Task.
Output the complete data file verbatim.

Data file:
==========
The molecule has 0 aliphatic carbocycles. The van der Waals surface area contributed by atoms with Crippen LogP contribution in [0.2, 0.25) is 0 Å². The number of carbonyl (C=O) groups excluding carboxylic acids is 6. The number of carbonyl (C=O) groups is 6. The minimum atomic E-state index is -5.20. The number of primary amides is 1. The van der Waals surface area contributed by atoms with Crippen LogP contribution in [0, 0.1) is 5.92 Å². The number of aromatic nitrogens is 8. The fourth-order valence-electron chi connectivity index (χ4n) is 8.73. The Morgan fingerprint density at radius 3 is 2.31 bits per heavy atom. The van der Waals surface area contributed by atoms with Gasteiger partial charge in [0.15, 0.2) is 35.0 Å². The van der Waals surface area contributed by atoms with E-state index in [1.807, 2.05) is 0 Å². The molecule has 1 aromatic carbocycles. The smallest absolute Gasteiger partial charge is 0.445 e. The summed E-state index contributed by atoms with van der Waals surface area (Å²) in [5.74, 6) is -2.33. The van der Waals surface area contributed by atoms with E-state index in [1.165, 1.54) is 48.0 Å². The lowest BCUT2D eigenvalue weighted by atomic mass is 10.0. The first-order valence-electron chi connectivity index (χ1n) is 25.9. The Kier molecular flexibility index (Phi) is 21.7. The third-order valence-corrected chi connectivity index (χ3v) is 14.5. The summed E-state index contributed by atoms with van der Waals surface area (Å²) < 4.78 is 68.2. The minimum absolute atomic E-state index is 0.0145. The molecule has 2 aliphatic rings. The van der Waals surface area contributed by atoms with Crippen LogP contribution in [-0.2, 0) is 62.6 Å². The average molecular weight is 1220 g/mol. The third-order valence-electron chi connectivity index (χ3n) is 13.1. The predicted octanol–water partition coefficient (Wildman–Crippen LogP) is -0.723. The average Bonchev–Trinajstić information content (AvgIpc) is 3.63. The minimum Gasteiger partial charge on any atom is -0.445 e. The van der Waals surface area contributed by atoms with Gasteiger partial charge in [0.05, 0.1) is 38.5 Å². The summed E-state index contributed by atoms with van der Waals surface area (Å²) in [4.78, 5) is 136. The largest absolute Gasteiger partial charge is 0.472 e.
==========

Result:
The molecule has 0 aliphatic carbocycles. The van der Waals surface area contributed by atoms with Crippen LogP contribution in [0.2, 0.25) is 0 Å². The number of carbonyl (C=O) groups excluding carboxylic acids is 6. The number of carbonyl (C=O) groups is 6. The minimum atomic E-state index is -5.20. The number of primary amides is 1. The van der Waals surface area contributed by atoms with Crippen LogP contribution in [0, 0.1) is 5.92 Å². The number of aromatic nitrogens is 8. The fourth-order valence-electron chi connectivity index (χ4n) is 8.73. The Morgan fingerprint density at radius 3 is 2.31 bits per heavy atom. The van der Waals surface area contributed by atoms with Gasteiger partial charge in [0.15, 0.2) is 35.0 Å². The van der Waals surface area contributed by atoms with E-state index in [1.807, 2.05) is 0 Å². The molecule has 1 aromatic carbocycles. The smallest absolute Gasteiger partial charge is 0.445 e. The summed E-state index contributed by atoms with van der Waals surface area (Å²) in [5.74, 6) is -2.33. The van der Waals surface area contributed by atoms with E-state index in [1.165, 1.54) is 48.0 Å². The lowest BCUT2D eigenvalue weighted by atomic mass is 10.0. The first-order valence-electron chi connectivity index (χ1n) is 25.9. The Kier molecular flexibility index (Phi) is 21.7. The third-order valence-corrected chi connectivity index (χ3v) is 14.5. The summed E-state index contributed by atoms with van der Waals surface area (Å²) < 4.78 is 68.2. The minimum absolute atomic E-state index is 0.0145. The molecule has 2 aliphatic rings. The van der Waals surface area contributed by atoms with Crippen LogP contribution in [-0.2, 0) is 62.6 Å². The average molecular weight is 1220 g/mol. The third-order valence-electron chi connectivity index (χ3n) is 13.1. The predicted octanol–water partition coefficient (Wildman–Crippen LogP) is -0.723. The average Bonchev–Trinajstić information content (AvgIpc) is 3.63. The minimum Gasteiger partial charge on any atom is -0.445 e. The van der Waals surface area contributed by atoms with Gasteiger partial charge in [0.05, 0.1) is 38.5 Å². The summed E-state index contributed by atoms with van der Waals surface area (Å²) in [4.78, 5) is 136. The largest absolute Gasteiger partial charge is 0.472 e.